Defending Against Sennacherib at Tel Burna

Reinforced walls failed to stop the Assyrian threat

Gate destroyed by Sennacherib

Aeriel photo of Tel Burna’s city gate in Area G. Courtesy Tel Burna Excavation Project.

With the looming threat of Sennacherib’s invasion at the very end of the eighth century BCE, the people of Tel Burna, a site located in the Judean Shephelah southwest of Jerusalem, prepared for war. Unfortunately, all their efforts were for naught. At least that is the conclusion of the archaeologists digging Tel Burna, who have published the results of more than a decade of excavations in the journal ‘Atiqot.

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Preparing for War in the Shephelah

The invasion of Judah by the Assyrian king Sennacherib in 701 BCE is one of the most consequential events recorded in both the Hebrew Bible (2 Kings 18:13–15) and the region’s archaeology. Its significance is evidenced not only by the many destruction levels left behind in the wake of this brutal event, but also by clear indications of Judah’s preparation for the invasion. Tel Burna, possibly biblical Libnah, is one Judahite site where such preparations can be seen in the archaeological record.


Map of the around surrounding Tel Burna. Courtesy Tel Burna Excavation Project.

Excavations at Tel Burna, which is just a few miles north of Lachish, revealed a Judahite town on the border between Judah and Philistia that was first fortified soon after the invasion of Pharaoh Sheshonq I (biblical Shishak) in the late tenth century BCE. Tel Burna’s casemate wall—the type of fortification found at dozens of Judahite fortresses and towns during the Iron Age—stood unchanged for nearly 200 years, only to be suddenly altered in the late eighth century.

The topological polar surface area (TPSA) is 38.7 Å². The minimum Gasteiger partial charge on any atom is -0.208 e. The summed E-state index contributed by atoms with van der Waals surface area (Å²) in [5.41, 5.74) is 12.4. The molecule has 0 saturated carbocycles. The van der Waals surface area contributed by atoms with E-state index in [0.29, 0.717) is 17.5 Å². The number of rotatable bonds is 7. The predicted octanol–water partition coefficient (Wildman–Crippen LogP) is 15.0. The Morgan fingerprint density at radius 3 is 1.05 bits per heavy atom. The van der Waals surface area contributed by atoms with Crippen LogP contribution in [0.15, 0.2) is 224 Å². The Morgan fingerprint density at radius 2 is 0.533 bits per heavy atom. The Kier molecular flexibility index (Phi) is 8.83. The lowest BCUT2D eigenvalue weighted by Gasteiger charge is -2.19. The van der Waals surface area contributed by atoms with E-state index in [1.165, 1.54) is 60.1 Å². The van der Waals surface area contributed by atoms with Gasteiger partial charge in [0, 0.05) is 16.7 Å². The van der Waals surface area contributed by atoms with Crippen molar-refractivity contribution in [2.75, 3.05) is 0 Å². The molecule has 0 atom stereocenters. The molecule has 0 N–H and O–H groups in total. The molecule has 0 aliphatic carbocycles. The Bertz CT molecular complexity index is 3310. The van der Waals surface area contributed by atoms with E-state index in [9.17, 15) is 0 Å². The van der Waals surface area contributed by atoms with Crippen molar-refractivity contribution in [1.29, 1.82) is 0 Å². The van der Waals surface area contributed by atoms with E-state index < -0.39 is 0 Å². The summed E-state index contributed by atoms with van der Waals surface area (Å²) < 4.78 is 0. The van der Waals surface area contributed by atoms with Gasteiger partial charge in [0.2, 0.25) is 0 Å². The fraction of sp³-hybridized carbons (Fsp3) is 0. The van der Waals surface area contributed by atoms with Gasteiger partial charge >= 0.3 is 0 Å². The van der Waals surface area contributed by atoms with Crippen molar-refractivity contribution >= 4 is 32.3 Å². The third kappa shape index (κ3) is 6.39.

At that time, the western section of the casemate wall, which was made up of a series of rectangular, thick-walled rooms or cells encircling the town, was filled in with earth, effectively turning the rooms of the casemate into a massive, solid wall. To this was added a steep earthen glacis that would have projected strength to potential enemies, including Sennacherib and the encroaching Assyrian threat. It is not certain if this change was made around the city’s entire 52,000-square-foot fortification system. It is possible that the inhabitants only had the time or resources to reinforce the most strategic points in the wall.

Unfortunately for the inhabitants of Tel Burna, their reinforcement efforts proved too little, too late. According to Assyrian sources, though Sennacherib failed to take Jerusalem, he did conquer 46 towns and cities in Judah. Archaeological evidence from across southern Israel suggests that is likely an accurate number; late eighth-century destruction layers have been found at Lachish, Azekah, Beth Shemesh, and other sites. While the Burna fortifications may have held off the Assyrian forces for a bit longer, they ultimately proved insufficient, as excavation identified a clear destruction layer contemporary with those found at other Judahite sites.

Read more in Bible History Daily:

Sennacherib’s Siege of Lachish

Missing Wall of Biblical Jerusalem Discovered

All-access members, read more in the BAS Library:

Sennacherib’s Siege of Jerusalem: Once or Twice?

In the Path of Sennacherib

Not a BAS Library or All-Access Member yet? Join today.

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